While the whirlwind year that is 2020 is starting to wind down, it means that the winter holidays are quickly approaching. Normally, this time of year gives companies and organizations the opportunity to hold a fun holiday party to celebrate the end of the year. However, with the coronavirus pandemic forcing social distancing, an in-person party is uncertain. The holiday office party, if held this year, will have to be a virtual holiday party or look significantly different than in years past.

Fortunately, we have the opportunity to have meetings and parties online, and with a little extra effort and some innovative new ideas, they can bring a little holiday spirit and cheer to your virtual shared office space.

Karen Stafford, the Arizona president of the Employers Council, says it’s important to take the time to just be together and highlight the accomplishments, hard work, and flexibility that everyone demonstrated this year. At the end of the year, a party gives leaders the chance to focus on and celebrate the wins of the year, no matter how small or large.

Stafford says to get the team’s input while planning the party. Get them involved by asking them to share things like their top 10 wins, learnings, or ways they pivoted over the course of the year and then focus on them and celebrate them.

“I would make them short,” Stafford says. “Your holiday party from years past may have been several hours long, maybe [this year’s party is] just an hour. Just enough to maybe do a game, [etc.].”

Some games to try include: a company or pop culture trivia game, bingo, puzzles, or riddles. You can break people into teams and utilize the breakout rooms. Party games that you can play online from separate locations, such as Jackbox games, are also a great option that get people to be creative and funny. With games like this, you can share a screen and have people send in answers by going to a website on their phone.

Another idea is to have employees submit a “top three things nobody else knows about me” (while keeping it safe for work) and then you can set up a game where people guess what things belong to who.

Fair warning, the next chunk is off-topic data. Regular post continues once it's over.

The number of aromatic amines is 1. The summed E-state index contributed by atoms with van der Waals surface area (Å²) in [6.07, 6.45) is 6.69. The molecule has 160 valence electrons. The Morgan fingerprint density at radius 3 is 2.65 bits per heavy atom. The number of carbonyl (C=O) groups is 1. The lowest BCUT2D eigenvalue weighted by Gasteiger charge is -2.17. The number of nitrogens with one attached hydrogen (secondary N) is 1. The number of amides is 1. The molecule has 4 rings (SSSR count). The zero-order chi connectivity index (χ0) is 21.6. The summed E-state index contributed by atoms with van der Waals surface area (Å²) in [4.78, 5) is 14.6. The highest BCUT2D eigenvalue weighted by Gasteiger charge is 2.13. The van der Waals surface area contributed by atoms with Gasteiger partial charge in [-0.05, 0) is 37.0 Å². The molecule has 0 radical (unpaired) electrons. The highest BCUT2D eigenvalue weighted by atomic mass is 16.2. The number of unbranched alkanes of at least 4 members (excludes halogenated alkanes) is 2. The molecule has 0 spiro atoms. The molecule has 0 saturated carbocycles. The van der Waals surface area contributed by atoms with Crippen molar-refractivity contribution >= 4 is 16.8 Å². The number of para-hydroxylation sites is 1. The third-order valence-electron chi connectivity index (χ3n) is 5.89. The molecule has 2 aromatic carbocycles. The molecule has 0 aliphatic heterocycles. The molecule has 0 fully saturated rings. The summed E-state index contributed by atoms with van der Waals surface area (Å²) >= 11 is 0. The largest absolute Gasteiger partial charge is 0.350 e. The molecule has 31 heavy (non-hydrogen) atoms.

Depending on your budget, you could also show your appreciation by creatively catering food to your employees.

Jennifer Russo, owner and executive chef of The Market by Jennifer’s, a restaurant with a catering service, has been brainstorming ways to have effective parties and events for months.

Currently, Russo is working with a company to provide baskets of food to their employees, along with her cookbook, so they can conduct a live cooking demonstration for them to follow along with for their company’s holiday party.

Russo says she had other ideas for potential holiday parties she could cater, such as a picnic in the park where they provide the food, or curbside pick-ups for the food they are catering if employees don’t feel comfortable with it being delivered.

“We’re a custom caterer anyways so we’re open to working with whatever the company or our guests would like to do,” Russo says. “We will talk to them just like they’re doing a normal event, and share our options and ideas with them and take out all the hard work for them so they can just enjoy themselves.”

Collaborating with Russo or a catering company is another great way to treat your employees to delicious, locally-made food options for the party.

While all of these ideas have the potential to be a lot of fun, it might not be completely appropriate to have an end-of-the-year celebration. Many organizations might feel like they haven’t had years worth celebrating.

“Rather than force it,” Stafford says, “consider and talk with your team about other alternatives. Maybe you adopt a family… maybe connect with a charity and do the Zoom event around seeing a video or thank you from that charity. (There are) lots of options, so it doesn’t have to be boring and or tossed to the side completely.”

Whatever you and your company decide to do, it is clear that holding a holiday party, even a virtual one, gives you an opportunity to connect with everyone in your company, increase morale and recognition, and treat your employees. You might even have a fun time with it, too.